An applicant for condonation must give a full explanation for the delay. In addition, the explanation must cover the entire period of delay. And, what is more, the explanation given must be reasonable.
 It is therefore, found that the Applicants’ explanation is unreasonable and consequently justify the Court to dismiss this application at this juncture without a need for dealing with its bona fides and the prospects of success. In this regard, this Court is fortified by the decision in Van Wyk v Unitas Hospital and Another (Open Democratic Advice Centre as Amicus Curiae) supra that:
A litigant is entitled to have closure on litigation. The principle of finality in litigation is intended to allow parties to get on with their lives. After an inordinate delay a litigant is entitled to assume that the losing party has accepted the finality of the order and does not intend to pursue the matter any further. To grant condonation after such an inordinate delay and in the absence of a reasonable explanation, would undermine the principle of finality and cannot be in the interests of justice. It is true the case raises an important question concerning the constitutional right of access to information. This in itself is no reason to come to the assistance of a litigant who has been dilatory in the conduct of litigation. This court has previously refused to come to the assistance of litigants where there was a delay of some nine months regardless of the issue raised. The applicant has submitted that her application for leave to appeal bears prospects of success. Prospects of success pale into insignificance where, as here, there is an inordinate delay coupled with the absence of a reasonable explanation for the delay.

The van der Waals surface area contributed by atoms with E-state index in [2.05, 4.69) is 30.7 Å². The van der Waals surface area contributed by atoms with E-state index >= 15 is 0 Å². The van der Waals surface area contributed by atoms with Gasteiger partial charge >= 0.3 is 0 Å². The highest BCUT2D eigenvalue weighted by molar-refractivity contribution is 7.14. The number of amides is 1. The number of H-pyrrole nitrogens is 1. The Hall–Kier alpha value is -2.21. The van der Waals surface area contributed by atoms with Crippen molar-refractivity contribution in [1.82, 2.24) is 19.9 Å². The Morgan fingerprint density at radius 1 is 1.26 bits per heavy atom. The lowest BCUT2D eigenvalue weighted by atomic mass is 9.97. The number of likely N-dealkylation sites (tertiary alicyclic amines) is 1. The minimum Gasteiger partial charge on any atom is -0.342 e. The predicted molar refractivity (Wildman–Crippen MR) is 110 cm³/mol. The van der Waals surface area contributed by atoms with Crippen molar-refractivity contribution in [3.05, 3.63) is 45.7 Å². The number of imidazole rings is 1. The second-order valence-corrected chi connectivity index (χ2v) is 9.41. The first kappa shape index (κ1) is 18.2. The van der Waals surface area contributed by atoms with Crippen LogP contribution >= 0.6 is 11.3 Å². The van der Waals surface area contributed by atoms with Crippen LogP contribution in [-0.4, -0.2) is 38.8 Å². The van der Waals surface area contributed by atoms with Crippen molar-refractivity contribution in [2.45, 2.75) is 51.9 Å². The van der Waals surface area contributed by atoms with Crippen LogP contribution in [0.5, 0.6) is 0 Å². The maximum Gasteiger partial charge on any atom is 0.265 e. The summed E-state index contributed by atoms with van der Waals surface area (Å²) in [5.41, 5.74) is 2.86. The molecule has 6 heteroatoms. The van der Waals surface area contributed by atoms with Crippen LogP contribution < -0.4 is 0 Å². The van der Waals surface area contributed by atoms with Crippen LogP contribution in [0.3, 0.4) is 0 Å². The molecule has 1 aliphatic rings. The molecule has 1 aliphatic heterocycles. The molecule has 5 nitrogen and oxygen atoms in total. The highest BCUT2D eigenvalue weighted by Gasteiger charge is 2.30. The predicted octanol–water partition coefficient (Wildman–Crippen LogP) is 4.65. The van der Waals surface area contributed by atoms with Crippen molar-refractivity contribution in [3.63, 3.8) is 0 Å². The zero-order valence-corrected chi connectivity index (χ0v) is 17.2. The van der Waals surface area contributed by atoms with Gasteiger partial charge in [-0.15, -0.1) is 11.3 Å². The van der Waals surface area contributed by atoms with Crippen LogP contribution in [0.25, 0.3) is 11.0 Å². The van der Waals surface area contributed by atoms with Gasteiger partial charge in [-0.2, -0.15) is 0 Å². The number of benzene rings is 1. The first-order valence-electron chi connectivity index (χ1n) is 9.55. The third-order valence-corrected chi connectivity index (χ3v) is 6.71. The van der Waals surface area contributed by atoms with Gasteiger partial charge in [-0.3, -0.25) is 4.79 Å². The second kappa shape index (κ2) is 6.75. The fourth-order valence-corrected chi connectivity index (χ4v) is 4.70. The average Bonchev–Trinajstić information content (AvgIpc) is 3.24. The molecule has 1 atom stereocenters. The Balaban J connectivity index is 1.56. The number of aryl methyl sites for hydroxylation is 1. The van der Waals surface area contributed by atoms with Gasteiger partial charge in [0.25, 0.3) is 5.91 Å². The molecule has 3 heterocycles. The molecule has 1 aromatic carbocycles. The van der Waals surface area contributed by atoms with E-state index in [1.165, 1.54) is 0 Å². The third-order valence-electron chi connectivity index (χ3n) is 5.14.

In the premises, the application is dismissed with costs in an attorney and client scale.
For Applicant : Mr. M.J. Rampai instructed by Phoofolo Associates
For Respondents : Adv. T. Matete from the Ministry of Labour &
 2003 (6) SA 1 (SCA) 2003 2 ALL SA 113
 CONS/CASE/02/2015 LSHC 3
  ZASCA 36
 1996 LLR, 446 at 450
  ZAGPPHC 126
 2008 (2) SA 472 (CC)
 Constitution of Lesotho 1996
 Act No.6 of 1994
 Section 3 of the Act
 As discussed in the case of Colyn v Tiger Food Industries Ltd t/a Meadow Mills Cape supra
 [2003 All SA 113 (SCA) ad para
 Ibid para 14.
 2008 (2) SA 472 (CC) para 22.
 Ibid, ad para 31.